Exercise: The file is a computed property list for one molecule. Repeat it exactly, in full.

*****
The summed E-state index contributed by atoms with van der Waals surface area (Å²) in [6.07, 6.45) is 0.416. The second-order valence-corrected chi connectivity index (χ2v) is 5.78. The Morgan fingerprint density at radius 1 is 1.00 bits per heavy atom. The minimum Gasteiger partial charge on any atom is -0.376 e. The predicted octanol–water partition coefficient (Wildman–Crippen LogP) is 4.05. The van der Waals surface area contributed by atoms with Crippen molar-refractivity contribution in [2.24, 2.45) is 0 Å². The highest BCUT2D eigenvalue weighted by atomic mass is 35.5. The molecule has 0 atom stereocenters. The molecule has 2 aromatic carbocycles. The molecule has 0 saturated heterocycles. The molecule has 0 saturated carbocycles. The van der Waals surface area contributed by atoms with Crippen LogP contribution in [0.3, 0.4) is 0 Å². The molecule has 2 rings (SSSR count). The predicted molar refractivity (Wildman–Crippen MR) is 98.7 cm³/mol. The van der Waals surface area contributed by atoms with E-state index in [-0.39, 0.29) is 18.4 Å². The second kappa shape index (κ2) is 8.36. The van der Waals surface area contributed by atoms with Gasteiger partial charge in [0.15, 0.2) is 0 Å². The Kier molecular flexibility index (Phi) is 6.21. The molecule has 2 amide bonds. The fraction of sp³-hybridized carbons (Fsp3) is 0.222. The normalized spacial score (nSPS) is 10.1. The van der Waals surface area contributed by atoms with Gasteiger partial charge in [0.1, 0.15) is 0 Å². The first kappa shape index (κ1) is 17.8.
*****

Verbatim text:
The summed E-state index contributed by atoms with van der Waals surface area (Å²) in [6.07, 6.45) is 0.416. The second-order valence-corrected chi connectivity index (χ2v) is 5.78. The Morgan fingerprint density at radius 1 is 1.00 bits per heavy atom. The minimum Gasteiger partial charge on any atom is -0.376 e. The predicted octanol–water partition coefficient (Wildman–Crippen LogP) is 4.05. The van der Waals surface area contributed by atoms with Crippen molar-refractivity contribution in [2.24, 2.45) is 0 Å². The highest BCUT2D eigenvalue weighted by atomic mass is 35.5. The molecule has 0 atom stereocenters. The molecule has 2 aromatic carbocycles. The molecule has 0 saturated heterocycles. The molecule has 0 saturated carbocycles. The van der Waals surface area contributed by atoms with Crippen LogP contribution in [0.3, 0.4) is 0 Å². The molecule has 2 rings (SSSR count). The predicted molar refractivity (Wildman–Crippen MR) is 98.7 cm³/mol. The van der Waals surface area contributed by atoms with E-state index in [-0.39, 0.29) is 18.4 Å². The second kappa shape index (κ2) is 8.36. The van der Waals surface area contributed by atoms with Gasteiger partial charge in [0.15, 0.2) is 0 Å². The Kier molecular flexibility index (Phi) is 6.21. The molecule has 2 amide bonds. The fraction of sp³-hybridized carbons (Fsp3) is 0.222. The normalized spacial score (nSPS) is 10.1. The van der Waals surface area contributed by atoms with Gasteiger partial charge in [0.1, 0.15) is 0 Å². The first kappa shape index (κ1) is 17.8.